Content thumbnail DOJ Report on Shooting of Michael Brown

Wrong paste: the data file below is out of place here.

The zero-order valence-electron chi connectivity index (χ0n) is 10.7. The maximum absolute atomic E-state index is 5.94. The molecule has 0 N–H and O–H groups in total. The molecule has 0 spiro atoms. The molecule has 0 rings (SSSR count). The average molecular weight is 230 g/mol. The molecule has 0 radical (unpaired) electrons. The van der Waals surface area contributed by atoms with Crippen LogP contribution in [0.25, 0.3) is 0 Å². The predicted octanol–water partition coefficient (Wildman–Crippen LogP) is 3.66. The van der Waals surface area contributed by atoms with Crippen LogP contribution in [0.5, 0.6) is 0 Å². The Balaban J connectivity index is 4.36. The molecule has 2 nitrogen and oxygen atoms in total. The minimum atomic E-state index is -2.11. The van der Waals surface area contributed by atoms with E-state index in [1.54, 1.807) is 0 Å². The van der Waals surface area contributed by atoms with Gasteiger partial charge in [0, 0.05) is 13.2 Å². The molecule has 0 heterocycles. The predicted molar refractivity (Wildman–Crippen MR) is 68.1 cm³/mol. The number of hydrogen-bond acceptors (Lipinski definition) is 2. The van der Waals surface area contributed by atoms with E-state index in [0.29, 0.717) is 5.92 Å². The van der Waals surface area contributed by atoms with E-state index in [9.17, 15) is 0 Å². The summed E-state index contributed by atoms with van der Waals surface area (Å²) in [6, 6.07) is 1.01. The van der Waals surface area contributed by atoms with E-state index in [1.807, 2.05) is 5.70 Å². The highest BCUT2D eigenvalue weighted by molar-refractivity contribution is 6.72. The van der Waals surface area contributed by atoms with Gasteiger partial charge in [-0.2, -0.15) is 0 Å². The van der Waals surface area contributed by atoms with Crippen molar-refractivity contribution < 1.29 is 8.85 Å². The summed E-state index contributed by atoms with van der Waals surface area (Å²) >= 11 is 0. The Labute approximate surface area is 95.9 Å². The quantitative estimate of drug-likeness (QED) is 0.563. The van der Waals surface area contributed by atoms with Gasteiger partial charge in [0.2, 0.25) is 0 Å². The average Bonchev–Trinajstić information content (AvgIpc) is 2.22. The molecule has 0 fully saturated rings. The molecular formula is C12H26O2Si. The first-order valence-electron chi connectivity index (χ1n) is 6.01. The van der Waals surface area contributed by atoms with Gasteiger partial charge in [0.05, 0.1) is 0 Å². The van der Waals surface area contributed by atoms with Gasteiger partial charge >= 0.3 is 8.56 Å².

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I. Introduction At approximately noon on Saturday, August 9, 2014, Officer Darren Wilson of the Ferguson Police Department (“FPD”) shot and killed Michael Brown, an unarmed 18­year­old. The Criminal Section of the Department of Justice Civil Rights Division, the United States Attorney’s Office for the Eastern District of Missouri, and the Federal Bureau of Investigation (“FBI”) (collectively, “The Department”) subsequently opened a criminal investigation into whether the shooting violated federal law. The Department has determined that the evidence does not support charging a violation of federal law. This memorandum details the Department’s investigation, findings, and conclusions. Part I provides an introduction and overview. Part II summarizes the federal investigation and the evidence uncovered during the course of the investigation, and discusses the applicable federal criminal civil rights law and standards of federal prosecution. Part III provides a more in­depth summary of the evidence. Finally, Part IV provides a detailed legal analysis of the evidence and explains why the evidence does not support an indictment of Darren Wilson. The Department conducted an extensive investigation into the shooting of Michael Brown. Federal authorities reviewed physical, ballistic, forensic, and crime scene evidence; medical reports and autopsy reports, including an independent autopsy performed by the United States Department of Defense Armed Forces Medical Examiner Service (“AFMES”); Wilson’s personnel records; audio and video recordings; and internet postings. FBI agents, St. Louis County Police Department (“SLCPD”) detectives, and federal prosecutors and prosecutors from the St. Louis County Prosecutor’s Office (“county prosecutors”) worked cooperatively to both independently and jointly interview more than 100 purported eyewitnesses and other individuals claiming to have relevant information. SLCPD detectives conducted an initial canvass of the area on the day of the shooting. FBI agents then independently canvassed more than 300 residences to locate and interview additional witnesses. Federal and local authorities collected cellular phone data, searched social media sites, and tracked down dozens of leads from community members and dedicated law enforcement email addresses and tip lines in an effort to investigate every possible source of information. The principles of federal prosecution, set forth in the United States Attorneys’ Manual (“USAM”), require federal prosecutors to meet two standards in order to seek an indictment. First, we must be convinced that the potential defendant committed a federal crime. See USAM § 9­27.220 (a federal prosecution should be commenced only when an attorney for the government “believes that the person’s conduct constitutes a federal offense”). Second, we must also conclude that we would be likely to prevail at trial, where we must prove the charges beyond a reasonable doubt. See USAM § 9­27.220 (a federal prosecution should be commenced only when “the admissible evidence will probably be sufficient to sustain a conviction”); Fed R. Crim P. 29(a)(prosecution must present evidence sufficient to sustain a conviction). Taken 4

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